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Barnard President: Obama's Commencement Turned Columbia Women "Nasty" Toward Barnard Women

"It caused this reflection where we could say, this is not good for anyone," Debora Spar said. "Everybody gets demeaned in the process."

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When President Obama decided he'd like to make the 2012 Commencement speech at Barnard College, the all-women's sister college to Columbia University, it put the school's president Debora Spar in a difficult situation. She not only had to accept the President with open arms and bump "New York Times" editor Jill Abramson from the podium, but also mediate jealousy of Columbia students — who already had a habit of sneering at Barnard.

Students at Columbia were pretty upset that their small sister school was getting a presidential speaker, while they were not.

"It caused such a firestorm that we had to make some reflection, where we asked, how did we turn on each other so badly?" Spar said at the Wall Street Women Forum at The Time Warner Center in New York last night. "In particular – it was Columbia women being nasty to Barnard women." (When Columbia started admitting female undergraduates in 1982, Barnard remained affiliated with the school as its less competitive entity.)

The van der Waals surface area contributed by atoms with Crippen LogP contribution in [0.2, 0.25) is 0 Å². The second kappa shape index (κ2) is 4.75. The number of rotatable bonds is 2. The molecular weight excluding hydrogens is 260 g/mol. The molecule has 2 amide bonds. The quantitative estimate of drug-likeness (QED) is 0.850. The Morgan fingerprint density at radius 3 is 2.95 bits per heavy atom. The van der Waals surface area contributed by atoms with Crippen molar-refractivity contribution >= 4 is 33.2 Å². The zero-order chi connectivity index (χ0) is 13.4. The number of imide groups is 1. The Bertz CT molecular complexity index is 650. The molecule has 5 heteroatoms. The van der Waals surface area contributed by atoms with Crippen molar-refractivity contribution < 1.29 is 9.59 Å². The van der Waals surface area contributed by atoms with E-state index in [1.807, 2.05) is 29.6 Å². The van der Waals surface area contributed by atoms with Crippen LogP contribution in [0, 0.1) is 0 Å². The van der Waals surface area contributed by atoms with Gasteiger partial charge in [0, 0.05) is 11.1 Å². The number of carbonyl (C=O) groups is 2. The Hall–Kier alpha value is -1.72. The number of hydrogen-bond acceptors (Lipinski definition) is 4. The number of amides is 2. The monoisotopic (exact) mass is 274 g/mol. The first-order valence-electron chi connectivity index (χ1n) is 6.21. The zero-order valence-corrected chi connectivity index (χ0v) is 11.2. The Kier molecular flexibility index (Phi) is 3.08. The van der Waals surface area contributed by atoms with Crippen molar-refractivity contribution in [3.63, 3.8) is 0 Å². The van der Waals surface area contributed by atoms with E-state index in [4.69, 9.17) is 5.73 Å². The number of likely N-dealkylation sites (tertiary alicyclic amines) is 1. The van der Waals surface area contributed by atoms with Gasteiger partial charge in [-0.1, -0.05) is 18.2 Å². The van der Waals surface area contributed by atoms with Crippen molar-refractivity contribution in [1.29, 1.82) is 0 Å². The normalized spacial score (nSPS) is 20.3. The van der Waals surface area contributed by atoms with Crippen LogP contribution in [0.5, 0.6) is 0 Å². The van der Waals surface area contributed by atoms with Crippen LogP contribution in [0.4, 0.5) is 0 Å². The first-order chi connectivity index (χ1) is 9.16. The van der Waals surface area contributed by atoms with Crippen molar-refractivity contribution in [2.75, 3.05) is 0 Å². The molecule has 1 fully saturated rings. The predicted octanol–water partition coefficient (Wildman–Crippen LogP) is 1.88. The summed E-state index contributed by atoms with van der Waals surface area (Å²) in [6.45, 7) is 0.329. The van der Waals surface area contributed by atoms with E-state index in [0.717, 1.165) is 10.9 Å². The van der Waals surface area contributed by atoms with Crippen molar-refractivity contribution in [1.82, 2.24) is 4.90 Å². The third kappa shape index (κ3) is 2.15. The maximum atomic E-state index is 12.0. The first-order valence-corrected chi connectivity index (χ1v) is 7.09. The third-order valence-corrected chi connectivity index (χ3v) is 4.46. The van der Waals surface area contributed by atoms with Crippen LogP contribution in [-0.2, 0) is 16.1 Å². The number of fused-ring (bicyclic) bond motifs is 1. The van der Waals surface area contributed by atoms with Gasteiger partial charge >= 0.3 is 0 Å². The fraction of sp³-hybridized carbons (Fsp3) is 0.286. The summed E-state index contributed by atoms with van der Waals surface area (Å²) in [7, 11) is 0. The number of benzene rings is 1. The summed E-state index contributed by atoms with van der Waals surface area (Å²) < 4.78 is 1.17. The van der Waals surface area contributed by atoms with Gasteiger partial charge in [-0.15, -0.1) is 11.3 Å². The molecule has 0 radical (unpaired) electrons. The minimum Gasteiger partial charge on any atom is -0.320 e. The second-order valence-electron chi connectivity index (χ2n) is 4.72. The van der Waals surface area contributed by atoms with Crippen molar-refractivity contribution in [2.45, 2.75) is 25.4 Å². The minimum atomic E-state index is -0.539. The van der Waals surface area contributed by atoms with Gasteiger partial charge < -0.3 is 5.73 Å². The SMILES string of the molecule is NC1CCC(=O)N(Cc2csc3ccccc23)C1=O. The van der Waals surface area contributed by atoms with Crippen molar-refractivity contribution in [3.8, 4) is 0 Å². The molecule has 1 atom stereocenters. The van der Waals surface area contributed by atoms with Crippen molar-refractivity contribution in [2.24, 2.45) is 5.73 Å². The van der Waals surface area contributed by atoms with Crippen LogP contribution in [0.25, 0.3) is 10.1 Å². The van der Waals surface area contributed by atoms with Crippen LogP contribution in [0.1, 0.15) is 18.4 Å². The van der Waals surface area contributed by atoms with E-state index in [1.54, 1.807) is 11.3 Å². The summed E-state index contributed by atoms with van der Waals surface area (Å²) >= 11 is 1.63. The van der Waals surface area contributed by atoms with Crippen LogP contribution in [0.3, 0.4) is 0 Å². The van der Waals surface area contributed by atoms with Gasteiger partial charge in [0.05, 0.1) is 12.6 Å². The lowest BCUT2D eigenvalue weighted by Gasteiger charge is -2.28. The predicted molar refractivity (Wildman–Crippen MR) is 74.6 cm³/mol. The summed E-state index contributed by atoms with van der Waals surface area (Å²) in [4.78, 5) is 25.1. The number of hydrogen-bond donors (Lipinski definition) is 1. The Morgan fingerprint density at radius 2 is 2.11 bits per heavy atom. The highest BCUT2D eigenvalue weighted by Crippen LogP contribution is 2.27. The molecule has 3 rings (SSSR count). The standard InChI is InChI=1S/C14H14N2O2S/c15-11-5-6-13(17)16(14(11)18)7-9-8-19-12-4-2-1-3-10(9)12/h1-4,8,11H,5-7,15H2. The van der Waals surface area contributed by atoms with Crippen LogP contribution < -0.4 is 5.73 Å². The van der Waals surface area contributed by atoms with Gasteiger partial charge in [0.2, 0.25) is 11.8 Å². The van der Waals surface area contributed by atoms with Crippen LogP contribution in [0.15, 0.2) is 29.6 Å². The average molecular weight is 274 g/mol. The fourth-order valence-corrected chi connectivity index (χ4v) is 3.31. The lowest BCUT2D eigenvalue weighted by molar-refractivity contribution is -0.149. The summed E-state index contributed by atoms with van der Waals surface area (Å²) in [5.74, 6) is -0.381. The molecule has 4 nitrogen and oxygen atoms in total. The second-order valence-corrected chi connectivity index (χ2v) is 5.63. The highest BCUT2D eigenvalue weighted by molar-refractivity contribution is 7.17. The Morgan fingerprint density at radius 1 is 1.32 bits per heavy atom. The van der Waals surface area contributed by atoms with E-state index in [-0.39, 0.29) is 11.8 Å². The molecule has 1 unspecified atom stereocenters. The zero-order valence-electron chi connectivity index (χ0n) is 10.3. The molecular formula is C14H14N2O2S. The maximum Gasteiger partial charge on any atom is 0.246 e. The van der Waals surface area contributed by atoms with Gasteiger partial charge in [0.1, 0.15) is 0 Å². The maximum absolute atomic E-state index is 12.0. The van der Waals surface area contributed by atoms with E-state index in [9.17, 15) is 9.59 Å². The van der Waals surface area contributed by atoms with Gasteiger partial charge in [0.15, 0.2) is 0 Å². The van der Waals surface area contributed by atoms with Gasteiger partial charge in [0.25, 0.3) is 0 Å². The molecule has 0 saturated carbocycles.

The incident prompted some introspection on campus about why everyone was being so mean to each other. "It caused this reflection where we could say, this is not good for anyone," Spar said. "Everybody gets demeaned in the process."

Spar, who is one of two women who sits on Goldman Sachs' Board, also spoke about why she thinks there aren't more women in CEO or leadership positions. She pointed to the number of women who succeed in executive roles, but what she called "number two" roles. In other words, lots of women are excelling as COOs or CMOs or CFOs, but few occupy the CEO spot. "Women hover at number two," she said, explaining that she believes woman value being liked too much. In a CEO role, she said, "There are going to be a lot of people who not only dislike you, but actually hate you."